2. I wish the world would put a little more effort to discuss this topic. That could prevent a lot of suicides – particularly among teens (I think the problem for teens is that they don’t have a strong relationship with anyone; don’t have someone to talk to about their problems. Parents could help to solve this issue).

    I have felt the urge – not to suicide though, to kill off our entire species (I mean, we are not particularly doing any good to this planet or other species within this planet?)

    Sometimes, it is just sad 🙁 I am here, enjoying my life. I am happy, but yet I am not since I know many out there are not enjoying their life, they are suffering. World is full of cruelty and selfishness. For one good person, there are hundreds of bad people. It’s really easy to hate life like that.

    But, I keep a optimistic attitude. Perhaps the world is bad. But, does our suicide solve it? Solve the problems we have? No, I have to take action for that. Everyone has to (I think that mindset itself can encourage a lot of people to live).

    Anyways, thank you for the post, Corinne 🙂

    1. Now I’ll have to be very careful of you in future, Jeevan. You’re planning to knock us all off, eh? 😉
      But seriously, I do understand your frustrations. The idea is to stay positive ( for God knows there enough of negativity about) and find ways in which we can make a difference.

  3. Yes, the communication line needs to be open at all times. Spreading awareness and talking about it in the open will help a lot of people who are contemplating.

    Thanks for this post!

  4. Corinne, thank you so much for giving this idea. To write about suicide. It is a topic close to my heart for more reasons than one…

  5. So true … a person contemplating life or death …can be saved … wat he or she needs is words..comforting words, encouraging words, words that tell the person that what he is going through is transitory… I have seen families that don’t talk … they brood depression and complex … talking is healthy, even if it means arguing …Good post and more than that a good initiative Corinne …

  6. As you rightly pointed out, Corinne, the final step could be a culmination of years of harassment or abuse. The final incident may look tiny but who knows what had transpired within the four walls. I read so many posts about suicide as well as depression and seeking help. Awareness is certainly the key as well as fostering healthy relationships and recognizing when another person is undergoing problems.

    1. Yes, we never really know what’s going on within homes and how individuals, especially children, are processing all this, Rachna. There has to be more talk in homes, schools, and even religious places about this. Thank you for adding your post to to the linky too.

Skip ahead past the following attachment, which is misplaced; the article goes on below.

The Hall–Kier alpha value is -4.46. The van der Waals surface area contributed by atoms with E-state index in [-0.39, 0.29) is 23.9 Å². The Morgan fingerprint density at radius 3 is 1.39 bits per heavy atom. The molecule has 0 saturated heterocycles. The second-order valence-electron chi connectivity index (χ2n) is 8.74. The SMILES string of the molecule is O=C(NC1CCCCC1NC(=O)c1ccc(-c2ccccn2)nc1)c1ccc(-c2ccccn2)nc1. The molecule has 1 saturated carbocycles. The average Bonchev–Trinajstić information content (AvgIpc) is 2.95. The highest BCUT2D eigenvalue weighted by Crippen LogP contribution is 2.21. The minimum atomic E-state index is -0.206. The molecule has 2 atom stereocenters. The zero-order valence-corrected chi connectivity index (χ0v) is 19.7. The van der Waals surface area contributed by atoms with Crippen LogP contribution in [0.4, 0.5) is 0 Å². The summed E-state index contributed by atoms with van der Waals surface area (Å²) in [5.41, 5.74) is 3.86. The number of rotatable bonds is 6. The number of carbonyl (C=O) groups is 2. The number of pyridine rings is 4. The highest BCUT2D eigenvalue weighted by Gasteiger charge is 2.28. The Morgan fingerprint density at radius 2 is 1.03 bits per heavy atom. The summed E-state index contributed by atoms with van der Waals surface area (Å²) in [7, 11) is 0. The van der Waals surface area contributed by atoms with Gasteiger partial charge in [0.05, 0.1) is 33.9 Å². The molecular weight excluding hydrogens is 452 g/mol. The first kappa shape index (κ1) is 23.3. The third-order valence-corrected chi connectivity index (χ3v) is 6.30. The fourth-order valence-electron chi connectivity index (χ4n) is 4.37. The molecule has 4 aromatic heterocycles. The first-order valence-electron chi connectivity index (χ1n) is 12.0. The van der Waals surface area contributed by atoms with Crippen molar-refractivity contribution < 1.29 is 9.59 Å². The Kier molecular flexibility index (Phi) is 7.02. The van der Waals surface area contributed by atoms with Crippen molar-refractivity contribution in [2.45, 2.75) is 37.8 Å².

7. Due to the stigma associated with mental health problems, many people don’t speak out when they should. If some people speak to their families, the families don’t act, hoping that time will prove to be the healer.
    We need to understand that a psychiatrist treats the brain just as a cardiologist treats the heart, etc. The brain is just another organ of the body. We must remove the stigma associated with mental health issues.

  8. Loved your closing line: “Suicide is preventable”. So true.
    Only if one could take time out of their busy schedules and reach out. Only if communication hadn’t become such a rare commodity these days .

    1. I borrowed those words from a poster on Shilpa’s blog, Jini. But they seemed so catchy and relevant. Yes, true communication is sadly missing from our interaction these days. Too many other options to connect, eh? 🙁

  9. suicide is 100% preventable and very true. This festival opened up many latent feelings , feelings which otherwise would have been imprisoned in the darkest crevice of the mind/heart. Opening up of the doors , illuminate the being and freedom from the bottled up feelings. The stigma attached has to be eradicated from the roots and sharing is one first step towards it.

  10. Hi Corinne ! that was a brilliant post, and very true, that suicide is not spoken of freely. This has been our experience too. Whenever we want to do an awareness of suicide prevention, we do not get easy entry in schools or colleges, the reason they say is that it does concerns our institutions, and we will give the participants ideas about suicide, which is again a myth.

    We focus in every counseling session with students, specifically if the student has suicidal ideation, we did identify and have even prevented too. I also find that in our culture two S are not spoken freely, one is Suicide, and the other is Sex, both issues when not dealt leads to a lot of problems, one taking the life of the person, another leading them to risky behaviours.
    Thanks for taking up this issue on your blog post,and also inviting other bloggers to do the same, I am happy to read, and share !!

  11. Dear Corinne,
    Yes it is 100% preventable. If we are aware, compassionate and loving towards individuals who have issues, if we try to understand why they behave the way they do, and if we can respect their feelings and make them understand that they are not being judged, perhaps some hope will be there. Even if one life is saved, it is a big achievement.
    The biggest issue is lack of support groups. The lack itself is because of the stigma. Even if there is a support group, people attach stigma to that as well. So, the root has to be altered.
    The base thinking has to change.